You may have recently seen that the UK’s Immigration Rules had a fairly significant update, with many visa routes and procedures being tweaked, added and removed. We summarised some key points within the new rules in our article UK Immigration Rules: Let’s keep up with the changes! One visa route in particular that got a fair bit of coverage within the new rules is the new International Sportsperson visa, which is presented as different to sports related visas of the past, such as the T2 Sportsperson visa. This new visa type will open from 11 October 2021.


In this article we will examine the requirements and allowances that come with this visa type and examine whether or not the Home Office have indeed added a new and exciting route to their arsenal, or if this is simply a rehashing of old routes.


Who is the International Sportsperson visa targeted at?


As you may have guessed from the name, this visa is for sportspeople across the globe to come and showcase their skills in the UK. However, it is worth remembering that this visa can be used for both players and coaching staff.


The official description of a person eligible to apply to this route is as followed:


‘The International Sportsperson route is for an elite sportsperson or qualified sports coach who is internationally established and can make a significant contribution to the development of their sport at its highest level in the UK.’


The visa is designed, allegedly, to allow such applicants easier access into the UK. The Home Office have even gone so far to call this new route a ‘fast-track’ option for sporting professionals.


How long is the International Sportsperson visa and can it be extended?

The applicant can apply for a visa up to 3 years for the first time, provided that he/she possesses an English level of no lower than A1, unless the applicant is applying for a visa not exceeding 12 months. In such case, there is no requirement for English.


After the expiry of the first 3 years, the applicant will be able to apply for further extension of another three years. This means that the applicant will be able to stay as an international sportsperson/coach in the UK for a maximum of 6 years.


If the applicant wants to apply for a new visa, he/she will have to prove that he/she will be paid an annual salary of no less than £35,800.00.



Can this route lead to settlement?


It is possible that this route can lead to settlement. In fact, one of the main differences between this new route and the previous T2 Sportsperson route is that the continuous residency requirement for settlement as an International Sportsperson can include time spent on the visa’s short-term route. Previously, such a time period would not count towards continuous residency.


The requirements for settlement under this route, among others, are as follows:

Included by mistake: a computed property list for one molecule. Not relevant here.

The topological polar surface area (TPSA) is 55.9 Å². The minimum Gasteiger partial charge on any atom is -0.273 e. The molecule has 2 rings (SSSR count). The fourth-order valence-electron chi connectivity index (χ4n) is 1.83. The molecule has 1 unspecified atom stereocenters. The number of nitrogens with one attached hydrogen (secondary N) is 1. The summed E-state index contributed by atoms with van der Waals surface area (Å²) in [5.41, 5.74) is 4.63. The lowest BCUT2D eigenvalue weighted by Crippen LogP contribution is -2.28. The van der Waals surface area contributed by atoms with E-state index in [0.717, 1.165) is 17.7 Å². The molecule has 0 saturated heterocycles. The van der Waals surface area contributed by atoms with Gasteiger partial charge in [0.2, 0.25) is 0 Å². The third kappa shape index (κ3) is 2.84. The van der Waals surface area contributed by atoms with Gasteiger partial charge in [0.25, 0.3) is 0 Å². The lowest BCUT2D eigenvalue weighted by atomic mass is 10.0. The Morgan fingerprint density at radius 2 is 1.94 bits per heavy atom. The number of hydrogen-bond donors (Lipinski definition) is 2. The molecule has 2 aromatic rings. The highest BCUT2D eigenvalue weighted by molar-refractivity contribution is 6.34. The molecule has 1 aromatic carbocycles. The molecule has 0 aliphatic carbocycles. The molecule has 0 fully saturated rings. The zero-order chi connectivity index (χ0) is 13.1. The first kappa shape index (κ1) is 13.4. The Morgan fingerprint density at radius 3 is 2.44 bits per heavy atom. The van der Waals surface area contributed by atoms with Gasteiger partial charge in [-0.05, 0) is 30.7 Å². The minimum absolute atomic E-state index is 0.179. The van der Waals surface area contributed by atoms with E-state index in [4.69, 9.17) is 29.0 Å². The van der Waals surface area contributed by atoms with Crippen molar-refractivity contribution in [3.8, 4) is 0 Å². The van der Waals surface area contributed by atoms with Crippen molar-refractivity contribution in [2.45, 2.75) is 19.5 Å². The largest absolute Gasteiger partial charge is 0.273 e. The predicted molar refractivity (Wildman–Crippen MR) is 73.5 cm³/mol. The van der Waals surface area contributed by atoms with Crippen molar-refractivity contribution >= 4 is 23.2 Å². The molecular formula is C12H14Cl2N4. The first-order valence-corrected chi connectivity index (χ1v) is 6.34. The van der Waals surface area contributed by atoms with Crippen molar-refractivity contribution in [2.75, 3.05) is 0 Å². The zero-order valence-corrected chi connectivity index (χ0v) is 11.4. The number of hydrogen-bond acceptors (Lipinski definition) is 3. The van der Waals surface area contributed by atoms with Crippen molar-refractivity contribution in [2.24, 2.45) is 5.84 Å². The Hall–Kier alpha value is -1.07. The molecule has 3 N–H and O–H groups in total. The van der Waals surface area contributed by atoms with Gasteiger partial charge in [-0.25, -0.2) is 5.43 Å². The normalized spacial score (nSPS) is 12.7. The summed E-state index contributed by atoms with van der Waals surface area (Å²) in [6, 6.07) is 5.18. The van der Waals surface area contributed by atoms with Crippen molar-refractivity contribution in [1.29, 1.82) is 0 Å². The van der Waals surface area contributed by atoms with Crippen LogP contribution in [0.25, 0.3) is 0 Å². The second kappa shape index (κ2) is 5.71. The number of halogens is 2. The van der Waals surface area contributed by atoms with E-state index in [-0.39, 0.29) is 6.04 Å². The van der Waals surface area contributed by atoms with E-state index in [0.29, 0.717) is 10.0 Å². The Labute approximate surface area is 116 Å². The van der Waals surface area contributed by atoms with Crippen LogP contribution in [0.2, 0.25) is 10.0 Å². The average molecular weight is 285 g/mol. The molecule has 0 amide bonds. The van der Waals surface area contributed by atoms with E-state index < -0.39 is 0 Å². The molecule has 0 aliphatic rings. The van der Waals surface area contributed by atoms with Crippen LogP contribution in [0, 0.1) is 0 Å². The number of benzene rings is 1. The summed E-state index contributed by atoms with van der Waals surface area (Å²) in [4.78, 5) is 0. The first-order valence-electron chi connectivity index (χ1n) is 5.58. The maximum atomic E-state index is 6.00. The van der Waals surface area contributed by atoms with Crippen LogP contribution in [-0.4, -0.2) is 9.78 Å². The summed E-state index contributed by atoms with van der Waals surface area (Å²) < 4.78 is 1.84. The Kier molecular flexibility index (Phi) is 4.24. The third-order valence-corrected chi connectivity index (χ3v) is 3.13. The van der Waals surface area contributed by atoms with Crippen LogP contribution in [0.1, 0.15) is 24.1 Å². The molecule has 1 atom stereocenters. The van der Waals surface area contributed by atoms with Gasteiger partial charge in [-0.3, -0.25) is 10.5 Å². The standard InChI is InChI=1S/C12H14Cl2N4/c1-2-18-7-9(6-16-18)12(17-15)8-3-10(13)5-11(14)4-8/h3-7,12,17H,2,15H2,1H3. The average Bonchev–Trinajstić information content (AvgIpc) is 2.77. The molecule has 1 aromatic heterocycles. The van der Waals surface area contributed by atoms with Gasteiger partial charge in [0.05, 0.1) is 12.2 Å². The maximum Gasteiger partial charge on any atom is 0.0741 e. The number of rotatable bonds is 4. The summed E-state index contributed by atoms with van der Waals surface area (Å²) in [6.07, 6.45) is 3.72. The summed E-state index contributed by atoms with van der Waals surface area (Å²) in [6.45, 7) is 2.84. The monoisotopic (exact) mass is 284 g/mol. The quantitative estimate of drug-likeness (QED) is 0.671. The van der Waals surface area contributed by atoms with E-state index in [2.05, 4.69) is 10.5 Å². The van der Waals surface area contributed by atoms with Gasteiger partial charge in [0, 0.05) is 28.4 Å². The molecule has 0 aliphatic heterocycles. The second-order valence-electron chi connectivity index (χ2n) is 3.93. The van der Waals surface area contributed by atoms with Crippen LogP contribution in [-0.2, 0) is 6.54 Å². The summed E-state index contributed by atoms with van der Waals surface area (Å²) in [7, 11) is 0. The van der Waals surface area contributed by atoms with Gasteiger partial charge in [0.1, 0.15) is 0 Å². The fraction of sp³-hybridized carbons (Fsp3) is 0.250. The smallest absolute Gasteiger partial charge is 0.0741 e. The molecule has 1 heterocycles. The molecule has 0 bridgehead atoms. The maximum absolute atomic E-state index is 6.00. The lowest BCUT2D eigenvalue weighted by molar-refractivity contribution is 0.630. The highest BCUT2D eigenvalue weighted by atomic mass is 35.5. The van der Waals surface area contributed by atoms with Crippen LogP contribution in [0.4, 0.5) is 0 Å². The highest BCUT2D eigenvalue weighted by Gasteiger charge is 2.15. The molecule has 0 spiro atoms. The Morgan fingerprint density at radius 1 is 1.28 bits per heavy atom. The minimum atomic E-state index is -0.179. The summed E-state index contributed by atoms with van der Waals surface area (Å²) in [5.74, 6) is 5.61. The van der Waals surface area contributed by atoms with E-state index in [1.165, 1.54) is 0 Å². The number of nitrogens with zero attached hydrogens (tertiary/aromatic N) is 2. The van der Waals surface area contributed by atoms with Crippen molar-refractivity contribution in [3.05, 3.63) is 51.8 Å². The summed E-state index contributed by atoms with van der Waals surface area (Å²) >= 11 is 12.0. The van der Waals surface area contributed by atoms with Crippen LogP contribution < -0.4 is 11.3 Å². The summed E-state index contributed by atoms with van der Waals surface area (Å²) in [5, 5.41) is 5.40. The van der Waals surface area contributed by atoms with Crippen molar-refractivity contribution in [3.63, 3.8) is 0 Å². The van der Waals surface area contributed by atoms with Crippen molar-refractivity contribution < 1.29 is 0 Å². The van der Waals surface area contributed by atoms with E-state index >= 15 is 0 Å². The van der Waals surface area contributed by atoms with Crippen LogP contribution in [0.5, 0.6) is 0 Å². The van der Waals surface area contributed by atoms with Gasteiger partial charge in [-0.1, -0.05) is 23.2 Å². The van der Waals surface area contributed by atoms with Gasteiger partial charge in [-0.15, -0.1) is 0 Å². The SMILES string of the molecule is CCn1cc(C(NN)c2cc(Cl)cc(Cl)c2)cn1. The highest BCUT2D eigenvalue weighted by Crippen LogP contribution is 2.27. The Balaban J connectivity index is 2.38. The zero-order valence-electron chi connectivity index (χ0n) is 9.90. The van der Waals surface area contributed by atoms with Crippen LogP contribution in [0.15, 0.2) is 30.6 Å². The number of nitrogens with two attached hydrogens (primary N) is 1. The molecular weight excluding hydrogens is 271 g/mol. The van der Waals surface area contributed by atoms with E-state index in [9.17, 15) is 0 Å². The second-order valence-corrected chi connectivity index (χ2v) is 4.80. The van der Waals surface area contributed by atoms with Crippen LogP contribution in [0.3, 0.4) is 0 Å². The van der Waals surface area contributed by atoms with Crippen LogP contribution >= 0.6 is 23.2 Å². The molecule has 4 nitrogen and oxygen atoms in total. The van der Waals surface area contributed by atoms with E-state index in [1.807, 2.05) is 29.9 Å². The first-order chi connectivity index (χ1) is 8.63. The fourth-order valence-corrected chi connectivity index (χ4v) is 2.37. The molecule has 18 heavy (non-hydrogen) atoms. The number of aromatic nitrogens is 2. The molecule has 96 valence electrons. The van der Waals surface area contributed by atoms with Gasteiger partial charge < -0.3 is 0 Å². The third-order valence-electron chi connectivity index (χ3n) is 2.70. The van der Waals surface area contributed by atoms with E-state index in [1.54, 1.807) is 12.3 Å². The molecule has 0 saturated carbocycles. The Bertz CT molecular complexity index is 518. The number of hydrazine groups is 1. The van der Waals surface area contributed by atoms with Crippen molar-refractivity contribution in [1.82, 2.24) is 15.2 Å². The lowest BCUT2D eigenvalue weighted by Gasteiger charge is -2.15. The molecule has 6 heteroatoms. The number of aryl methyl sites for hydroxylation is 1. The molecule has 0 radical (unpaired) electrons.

• The applicant has held international sportsperson visa for no less than 5 years;
  • The applicant has been paid or will be paid in a near future for no less than £35,800 per year;
  • The applicant has never been away from the UK for more than 180 days in any 12 consecutive months; and
  • The applicant has an English level no lower than B1 and has passed the Life in the UK test.

What are the requirements of the route?


The International Sportsperson requires a Certificate of Sponsorship from a club. Different sports will have their own Governing Body Endorsement (GBE) criteria that has been previously consulted and agreed to by the Home Office.


Once the GBE has been checked and agreed to, the sponsoring club will issue a Certificate of Sponsorship, allowing the applicant to stay in the UK and work legally. Also, biometric information will have to be obtained at a visa application centre – unless the person is an EEA or Swiss national. In this case they should be able to access the UK Immigration ID Check app to verify their identity.


The Immigration Health Surcharge will also have to be paid under this route, and the applicant must be aged 16 or over at the time of the application. Further, the applicant must have funds of at least £1,270 on the date of their application.


It is also worth mentioning that this route is also points-based, bringing it in line with the points-based system and there is a requirement to demonstrate English language ability for those who apply for a stay that exceeds 12 months, as stated above. The necessary points are attainable by meeting the sponsorship, biometric and financial requirements listed above.



Dependent family members


International sportspersons are allowed to bring their family members with them to the UK. They include their spouses and any children who are less than 18 years old. Such family members are also able to settle in the UK with their main applicants, provided that they satisfy the following requirements:


  • Having been holding a dependent visa of their sponsor continuously for no less than 5 years;
  • Having not been away from the UK for more than 180 days in any consecutive 12 months;
  • Possessing an English level of no lower than B1; and
  • Having passed the Life in the UK test.

So, is this a brand new route or a simple rebranding?


In our opinion, there is not enough of a difference between the new International Sportsperson route and the previous T2 Sportsperson route to get truly excited about, but there are some small improvements.


To call this a fast-track route is to exaggerate quite dramatically. Much of the requirements are the same as they ever have been, and it does not appear to us that the process has been significantly streamlined. The one significant change, being that time spent on the temporary visa can count towards eventual settlement, is something worth celebrating. This should allow more people to make the UK their home based on this visa.


Full details of this visa are available from page 72 of Immigration Rules.



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